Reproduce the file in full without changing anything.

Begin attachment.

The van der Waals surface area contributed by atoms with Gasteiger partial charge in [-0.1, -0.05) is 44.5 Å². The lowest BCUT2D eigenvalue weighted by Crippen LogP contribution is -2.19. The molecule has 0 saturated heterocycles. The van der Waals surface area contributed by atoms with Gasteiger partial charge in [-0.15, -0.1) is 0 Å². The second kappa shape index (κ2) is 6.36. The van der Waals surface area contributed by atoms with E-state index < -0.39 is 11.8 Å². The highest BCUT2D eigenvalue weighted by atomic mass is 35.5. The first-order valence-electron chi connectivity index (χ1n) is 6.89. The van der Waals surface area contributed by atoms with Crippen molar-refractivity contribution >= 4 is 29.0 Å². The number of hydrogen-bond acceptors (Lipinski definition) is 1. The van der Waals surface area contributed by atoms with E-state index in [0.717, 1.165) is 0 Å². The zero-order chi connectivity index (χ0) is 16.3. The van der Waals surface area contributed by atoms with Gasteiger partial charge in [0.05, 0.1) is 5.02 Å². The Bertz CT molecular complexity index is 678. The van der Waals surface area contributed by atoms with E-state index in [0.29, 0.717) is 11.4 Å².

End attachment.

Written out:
The van der Waals surface area contributed by atoms with Gasteiger partial charge in [-0.1, -0.05) is 44.5 Å². The lowest BCUT2D eigenvalue weighted by Crippen LogP contribution is -2.19. The molecule has 0 saturated heterocycles. The van der Waals surface area contributed by atoms with Gasteiger partial charge in [-0.15, -0.1) is 0 Å². The second kappa shape index (κ2) is 6.36. The van der Waals surface area contributed by atoms with E-state index < -0.39 is 11.8 Å². The highest BCUT2D eigenvalue weighted by atomic mass is 35.5. The first-order valence-electron chi connectivity index (χ1n) is 6.89. The van der Waals surface area contributed by atoms with Crippen molar-refractivity contribution >= 4 is 29.0 Å². The number of hydrogen-bond acceptors (Lipinski definition) is 1. The van der Waals surface area contributed by atoms with E-state index in [0.717, 1.165) is 0 Å². The zero-order chi connectivity index (χ0) is 16.3. The van der Waals surface area contributed by atoms with Gasteiger partial charge in [0.05, 0.1) is 5.02 Å². The Bertz CT molecular complexity index is 678. The van der Waals surface area contributed by atoms with E-state index in [0.29, 0.717) is 11.4 Å².